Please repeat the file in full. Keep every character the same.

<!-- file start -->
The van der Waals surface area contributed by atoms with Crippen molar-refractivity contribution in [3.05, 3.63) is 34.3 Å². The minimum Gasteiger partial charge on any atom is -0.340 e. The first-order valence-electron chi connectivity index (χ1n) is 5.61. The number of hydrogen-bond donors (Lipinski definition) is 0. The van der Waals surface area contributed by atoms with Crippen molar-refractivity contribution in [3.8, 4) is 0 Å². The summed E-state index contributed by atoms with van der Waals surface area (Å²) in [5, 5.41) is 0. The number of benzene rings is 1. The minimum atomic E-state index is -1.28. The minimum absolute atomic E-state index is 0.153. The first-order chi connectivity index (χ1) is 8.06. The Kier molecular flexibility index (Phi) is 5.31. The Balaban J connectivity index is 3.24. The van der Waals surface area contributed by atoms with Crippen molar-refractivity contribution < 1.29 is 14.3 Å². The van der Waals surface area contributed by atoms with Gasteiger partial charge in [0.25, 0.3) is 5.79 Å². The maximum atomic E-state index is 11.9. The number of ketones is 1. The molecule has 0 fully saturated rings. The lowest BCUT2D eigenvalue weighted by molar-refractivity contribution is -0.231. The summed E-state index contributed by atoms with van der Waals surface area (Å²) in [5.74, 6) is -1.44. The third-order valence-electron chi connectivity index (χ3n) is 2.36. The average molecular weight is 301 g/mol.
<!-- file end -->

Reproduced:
The van der Waals surface area contributed by atoms with Crippen molar-refractivity contribution in [3.05, 3.63) is 34.3 Å². The minimum Gasteiger partial charge on any atom is -0.340 e. The first-order valence-electron chi connectivity index (χ1n) is 5.61. The number of hydrogen-bond donors (Lipinski definition) is 0. The van der Waals surface area contributed by atoms with Crippen molar-refractivity contribution in [3.8, 4) is 0 Å². The summed E-state index contributed by atoms with van der Waals surface area (Å²) in [5, 5.41) is 0. The number of benzene rings is 1. The minimum atomic E-state index is -1.28. The minimum absolute atomic E-state index is 0.153. The first-order chi connectivity index (χ1) is 8.06. The Kier molecular flexibility index (Phi) is 5.31. The Balaban J connectivity index is 3.24. The van der Waals surface area contributed by atoms with Crippen molar-refractivity contribution < 1.29 is 14.3 Å². The van der Waals surface area contributed by atoms with Gasteiger partial charge in [0.25, 0.3) is 5.79 Å². The maximum atomic E-state index is 11.9. The number of ketones is 1. The molecule has 0 fully saturated rings. The lowest BCUT2D eigenvalue weighted by molar-refractivity contribution is -0.231. The summed E-state index contributed by atoms with van der Waals surface area (Å²) in [5.74, 6) is -1.44. The third-order valence-electron chi connectivity index (χ3n) is 2.36. The average molecular weight is 301 g/mol.